Poetry and Time Travel
How Katherine Hollander leaps across decades in My German Dictionary
As director of the Favorite Poem Project, I have the privilege of regularly watching the impact a single poem can have on a person. At Favorite Poem Project readings, people stand up and attest to the lasting influence a specific poem has had in their lives. I’ve learned that people yearn for poems that reflect the timelessness of the human world and that the power of poetry lies in how accurately it reflects life back to us.
Katherine Hollander, in her debut poetry collection My German Dictionary (The Waywiser Press, 2019), gracefully invites readers in with a historian’s breadth of knowledge and a poet’s sonic brushstrokes. Hollander (GRS’06,’15), who teaches creative writing at BU and history at Simmons University, Boston, has written a collection of poems born from her studies of Central European history and its cultures. The poems move through the wars of the 20th century to the poet’s own Jewish identity, to her love of the German language.
The collection, which won the 14th annual Anthony Hecht Poetry Prize, opens with a confession: “I couldn’t be a good Jew, so I tried / to be a good historian. I couldn’t be / a good historian, so I wrote poems” (“Confession (Invitation)”).
One of the biggest challenges we face as poets is capturing the massiveness of our world, not just the present, but the intricate ancestral paths that led to it and our fears and wonders about the future. This job well done can be a poem that moves easily from line to line, century to century, continent to continent, like Hollander’s “Why I Don’t Do Genealogical Research.” In eight brief stanzas, she finds words for the grief of an ancestry riddled with massacre, particularly of the children murdered during the Holocaust and many pogroms. She traverses the line between past and present, balancing on the tension between grief and comfort. The poem wanders through the imagined lives of the stolen children as statesmen, philanthropists, or even the poet’s own cats. Hollander conjures a silky dream world before ushering us to the painful reality of the last line: the children are “my own murdered kinspeople / plentiful enough as they have been.” A journey of decades in only a few stanzas.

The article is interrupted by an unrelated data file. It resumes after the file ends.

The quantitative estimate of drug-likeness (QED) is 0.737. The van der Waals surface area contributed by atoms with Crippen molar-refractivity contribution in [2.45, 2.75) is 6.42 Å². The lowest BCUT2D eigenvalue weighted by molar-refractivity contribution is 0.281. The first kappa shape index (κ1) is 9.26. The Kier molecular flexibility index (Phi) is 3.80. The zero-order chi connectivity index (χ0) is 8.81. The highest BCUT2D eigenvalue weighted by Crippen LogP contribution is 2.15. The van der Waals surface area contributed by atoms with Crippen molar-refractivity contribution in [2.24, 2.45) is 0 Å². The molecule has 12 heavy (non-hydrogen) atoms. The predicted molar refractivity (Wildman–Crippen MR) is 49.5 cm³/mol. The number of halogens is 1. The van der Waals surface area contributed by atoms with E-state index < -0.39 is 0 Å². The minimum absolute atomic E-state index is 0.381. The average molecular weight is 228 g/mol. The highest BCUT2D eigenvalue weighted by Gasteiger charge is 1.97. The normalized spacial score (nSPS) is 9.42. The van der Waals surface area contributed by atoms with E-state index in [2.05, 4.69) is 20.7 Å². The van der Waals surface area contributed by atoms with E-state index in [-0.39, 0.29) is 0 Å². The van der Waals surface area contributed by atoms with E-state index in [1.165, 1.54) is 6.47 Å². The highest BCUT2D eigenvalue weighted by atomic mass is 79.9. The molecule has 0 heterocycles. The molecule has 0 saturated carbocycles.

“The Great War” uses the same magic of time travel and ends with one of the strongest examples of Hollander’s use of music as a means to access pain—its presence and its inevitable return: “Come / in, they sing. Come in, come in. / And the dead come in, / dragging their next war behind them.”
It’s an ending that’s both disturbing and soothing, a lullaby reflecting the beauty and violence enmeshed in the pages of this book. Though My German Dictionary spans only 80 pages, that’s all Hollander needs to take readers on a journey through a century of wars, pressing questions of identity, and into what the future might hold.